Some shareholders have expressed doubts for much of the past year about whether CEO Marissa Mayer has a robust plan to revive the struggling Internet media business.
"I don't think the market's going to give any bump in value as long as the current management is in place," said Eric Jackson, managing director of SpringOwl Asset Management. SpringOwl, which hasn't disclosed the size of its stake, has pushed for Mayer's removal.
These investors criticize Mayer for what they say were a series of ineffective acquisitions and her inability to stem the continued decline in the value of the Internet media business as reasons to replace her. But some analysts have said it is unclear if anyone could have done a better job under the circumstances.
Yahoo hasn't publicly responded to critics and declined to comment for this story.
A person familiar with the matter told Reuters that Mayer has the support of Yahoo's board and will be given time to carry out the spinoff.
When the spinoff was announced, Mayer said the company was working on a plan to revitalize the core business that would be announced early this year. The company has yet to provide details of the plan.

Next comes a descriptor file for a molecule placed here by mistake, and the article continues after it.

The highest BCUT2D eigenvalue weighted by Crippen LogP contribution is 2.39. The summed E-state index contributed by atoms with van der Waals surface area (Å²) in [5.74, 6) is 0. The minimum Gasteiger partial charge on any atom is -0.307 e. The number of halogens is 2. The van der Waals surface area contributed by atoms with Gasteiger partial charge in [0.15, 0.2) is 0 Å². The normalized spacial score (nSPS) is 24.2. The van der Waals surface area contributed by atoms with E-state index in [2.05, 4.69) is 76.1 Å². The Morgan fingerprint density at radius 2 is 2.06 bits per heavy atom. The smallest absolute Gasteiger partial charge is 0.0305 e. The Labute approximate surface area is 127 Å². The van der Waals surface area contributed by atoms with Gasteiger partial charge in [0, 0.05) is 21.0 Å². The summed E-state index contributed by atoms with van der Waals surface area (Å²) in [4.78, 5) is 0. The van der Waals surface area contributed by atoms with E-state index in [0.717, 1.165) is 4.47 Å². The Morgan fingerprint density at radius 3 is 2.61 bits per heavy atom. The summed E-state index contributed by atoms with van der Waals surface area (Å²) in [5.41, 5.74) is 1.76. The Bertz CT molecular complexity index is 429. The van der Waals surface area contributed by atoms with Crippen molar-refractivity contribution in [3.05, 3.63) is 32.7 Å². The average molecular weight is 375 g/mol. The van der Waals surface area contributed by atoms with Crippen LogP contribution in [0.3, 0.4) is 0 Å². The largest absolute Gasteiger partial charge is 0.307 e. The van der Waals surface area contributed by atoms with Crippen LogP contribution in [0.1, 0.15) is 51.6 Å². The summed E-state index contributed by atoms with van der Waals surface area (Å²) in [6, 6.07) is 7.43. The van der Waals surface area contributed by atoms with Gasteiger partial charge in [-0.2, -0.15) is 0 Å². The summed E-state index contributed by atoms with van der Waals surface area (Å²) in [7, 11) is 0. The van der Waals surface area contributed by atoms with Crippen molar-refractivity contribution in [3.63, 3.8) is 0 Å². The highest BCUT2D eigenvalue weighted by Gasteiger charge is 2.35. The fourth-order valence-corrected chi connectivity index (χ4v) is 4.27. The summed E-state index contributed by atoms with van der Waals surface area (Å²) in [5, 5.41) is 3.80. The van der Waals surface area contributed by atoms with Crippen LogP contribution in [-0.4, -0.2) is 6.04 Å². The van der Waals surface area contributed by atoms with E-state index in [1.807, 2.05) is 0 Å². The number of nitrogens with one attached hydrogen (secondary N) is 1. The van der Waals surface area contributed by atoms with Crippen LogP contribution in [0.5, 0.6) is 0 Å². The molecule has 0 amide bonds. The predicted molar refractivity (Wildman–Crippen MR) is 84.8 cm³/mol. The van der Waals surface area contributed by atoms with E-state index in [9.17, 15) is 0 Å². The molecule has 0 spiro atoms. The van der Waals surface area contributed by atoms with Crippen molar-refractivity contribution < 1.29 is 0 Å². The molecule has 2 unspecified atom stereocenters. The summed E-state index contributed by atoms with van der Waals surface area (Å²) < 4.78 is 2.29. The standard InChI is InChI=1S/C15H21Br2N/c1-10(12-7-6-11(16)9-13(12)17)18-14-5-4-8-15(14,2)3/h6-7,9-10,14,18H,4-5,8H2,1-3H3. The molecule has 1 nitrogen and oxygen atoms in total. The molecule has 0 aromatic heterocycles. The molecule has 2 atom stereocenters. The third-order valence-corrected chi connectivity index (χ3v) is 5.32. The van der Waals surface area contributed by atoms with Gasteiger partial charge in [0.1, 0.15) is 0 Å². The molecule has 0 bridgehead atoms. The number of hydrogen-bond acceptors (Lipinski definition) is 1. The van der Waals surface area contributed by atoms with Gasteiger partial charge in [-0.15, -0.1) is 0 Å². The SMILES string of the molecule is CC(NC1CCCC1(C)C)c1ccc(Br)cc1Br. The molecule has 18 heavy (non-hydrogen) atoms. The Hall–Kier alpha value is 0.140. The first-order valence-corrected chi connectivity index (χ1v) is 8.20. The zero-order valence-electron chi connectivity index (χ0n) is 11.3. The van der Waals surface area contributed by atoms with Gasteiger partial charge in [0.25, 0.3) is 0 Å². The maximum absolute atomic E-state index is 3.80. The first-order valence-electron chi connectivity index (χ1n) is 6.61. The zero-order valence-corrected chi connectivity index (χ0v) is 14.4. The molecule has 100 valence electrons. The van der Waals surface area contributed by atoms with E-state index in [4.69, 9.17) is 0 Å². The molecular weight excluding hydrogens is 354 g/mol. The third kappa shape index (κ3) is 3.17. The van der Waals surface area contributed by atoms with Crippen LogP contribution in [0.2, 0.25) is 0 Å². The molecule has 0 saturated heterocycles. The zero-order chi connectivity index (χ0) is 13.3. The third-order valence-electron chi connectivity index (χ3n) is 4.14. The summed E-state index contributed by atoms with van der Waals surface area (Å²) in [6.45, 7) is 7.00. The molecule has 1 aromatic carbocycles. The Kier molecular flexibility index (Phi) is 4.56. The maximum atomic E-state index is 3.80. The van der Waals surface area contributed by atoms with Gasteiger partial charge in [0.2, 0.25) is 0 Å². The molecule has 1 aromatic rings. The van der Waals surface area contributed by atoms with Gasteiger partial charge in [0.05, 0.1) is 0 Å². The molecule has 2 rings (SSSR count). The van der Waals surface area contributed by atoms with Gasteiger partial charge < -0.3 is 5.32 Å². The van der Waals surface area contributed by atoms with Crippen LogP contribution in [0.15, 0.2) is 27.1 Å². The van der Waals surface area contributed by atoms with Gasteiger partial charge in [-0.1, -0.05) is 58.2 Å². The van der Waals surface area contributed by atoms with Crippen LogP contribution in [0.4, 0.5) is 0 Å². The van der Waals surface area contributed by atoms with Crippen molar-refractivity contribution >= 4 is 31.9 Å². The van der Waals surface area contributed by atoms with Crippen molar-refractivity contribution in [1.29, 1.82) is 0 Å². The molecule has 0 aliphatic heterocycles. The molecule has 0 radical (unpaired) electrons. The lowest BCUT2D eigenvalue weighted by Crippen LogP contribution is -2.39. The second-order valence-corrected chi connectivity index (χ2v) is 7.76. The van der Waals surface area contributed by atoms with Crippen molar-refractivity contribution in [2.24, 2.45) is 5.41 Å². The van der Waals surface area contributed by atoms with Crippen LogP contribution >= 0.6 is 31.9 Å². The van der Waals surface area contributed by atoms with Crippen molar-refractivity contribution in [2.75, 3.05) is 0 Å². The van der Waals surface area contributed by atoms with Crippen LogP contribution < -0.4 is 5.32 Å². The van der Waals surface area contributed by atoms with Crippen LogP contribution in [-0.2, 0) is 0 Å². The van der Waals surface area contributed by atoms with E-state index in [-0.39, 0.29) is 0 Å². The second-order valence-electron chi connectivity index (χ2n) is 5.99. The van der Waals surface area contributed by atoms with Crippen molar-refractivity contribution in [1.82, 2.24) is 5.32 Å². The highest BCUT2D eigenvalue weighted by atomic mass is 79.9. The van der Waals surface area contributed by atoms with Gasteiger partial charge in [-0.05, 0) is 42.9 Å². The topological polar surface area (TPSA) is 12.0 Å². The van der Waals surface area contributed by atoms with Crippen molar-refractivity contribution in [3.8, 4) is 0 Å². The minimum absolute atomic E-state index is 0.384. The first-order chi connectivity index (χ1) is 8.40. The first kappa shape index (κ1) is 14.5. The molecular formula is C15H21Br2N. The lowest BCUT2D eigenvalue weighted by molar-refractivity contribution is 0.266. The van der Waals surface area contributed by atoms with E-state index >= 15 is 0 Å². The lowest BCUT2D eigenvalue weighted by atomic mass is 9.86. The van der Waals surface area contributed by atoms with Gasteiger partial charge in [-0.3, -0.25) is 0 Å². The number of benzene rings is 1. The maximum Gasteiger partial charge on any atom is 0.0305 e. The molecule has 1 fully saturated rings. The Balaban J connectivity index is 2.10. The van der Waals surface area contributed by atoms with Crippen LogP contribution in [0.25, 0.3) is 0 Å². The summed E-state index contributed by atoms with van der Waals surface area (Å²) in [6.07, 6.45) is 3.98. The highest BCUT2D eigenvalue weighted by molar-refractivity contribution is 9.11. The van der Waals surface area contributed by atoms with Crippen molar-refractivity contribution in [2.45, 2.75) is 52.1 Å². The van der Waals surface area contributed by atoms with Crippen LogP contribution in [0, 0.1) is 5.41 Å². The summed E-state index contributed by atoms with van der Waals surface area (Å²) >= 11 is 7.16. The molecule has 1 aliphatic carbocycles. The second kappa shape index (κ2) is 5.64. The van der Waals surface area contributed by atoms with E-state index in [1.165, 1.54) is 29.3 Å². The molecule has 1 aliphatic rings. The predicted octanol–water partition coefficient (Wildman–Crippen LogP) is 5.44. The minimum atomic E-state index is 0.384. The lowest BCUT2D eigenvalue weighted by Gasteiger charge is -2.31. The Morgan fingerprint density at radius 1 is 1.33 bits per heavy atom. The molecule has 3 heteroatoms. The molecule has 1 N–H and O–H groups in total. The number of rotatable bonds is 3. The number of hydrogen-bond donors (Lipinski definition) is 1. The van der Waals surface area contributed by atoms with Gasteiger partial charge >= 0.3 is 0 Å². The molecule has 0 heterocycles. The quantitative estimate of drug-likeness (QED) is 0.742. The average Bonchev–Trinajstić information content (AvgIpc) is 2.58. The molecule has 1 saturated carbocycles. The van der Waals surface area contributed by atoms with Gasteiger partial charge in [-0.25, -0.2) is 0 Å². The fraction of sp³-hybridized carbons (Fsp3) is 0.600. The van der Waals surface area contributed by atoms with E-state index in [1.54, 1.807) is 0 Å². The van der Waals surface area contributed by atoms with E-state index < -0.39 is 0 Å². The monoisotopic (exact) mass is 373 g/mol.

A person familiar with Starboard's thinking said the activist hedge fund estimates the main operation could be worth around $5 billion to a strategic buyer, with a projected tax bill of around $1 billion, a hit it views as the cost of obtaining maximum value from the division.
Another shareholder in the top 10, who did not want to be named, had a slightly lower estimate of the tax hit, of between $400 million and $800 million, depending on the sale price.
SunTrust analyst Robert Peck said it would be possible to sell the business within "three to six months." Fran Shammo, the chief financial officer of U.S. telecommunications company Verizon Communications, told a media conference in New York in early December that it could be interested, and analysts say media and private equity firms may be as well. Uncertainty about the tax status of a spinoff is weighing on the investors.
"Investors are far from convinced by management's interpretation of the law and the advice they've been given," said Pivot Research analyst Brian Wieser.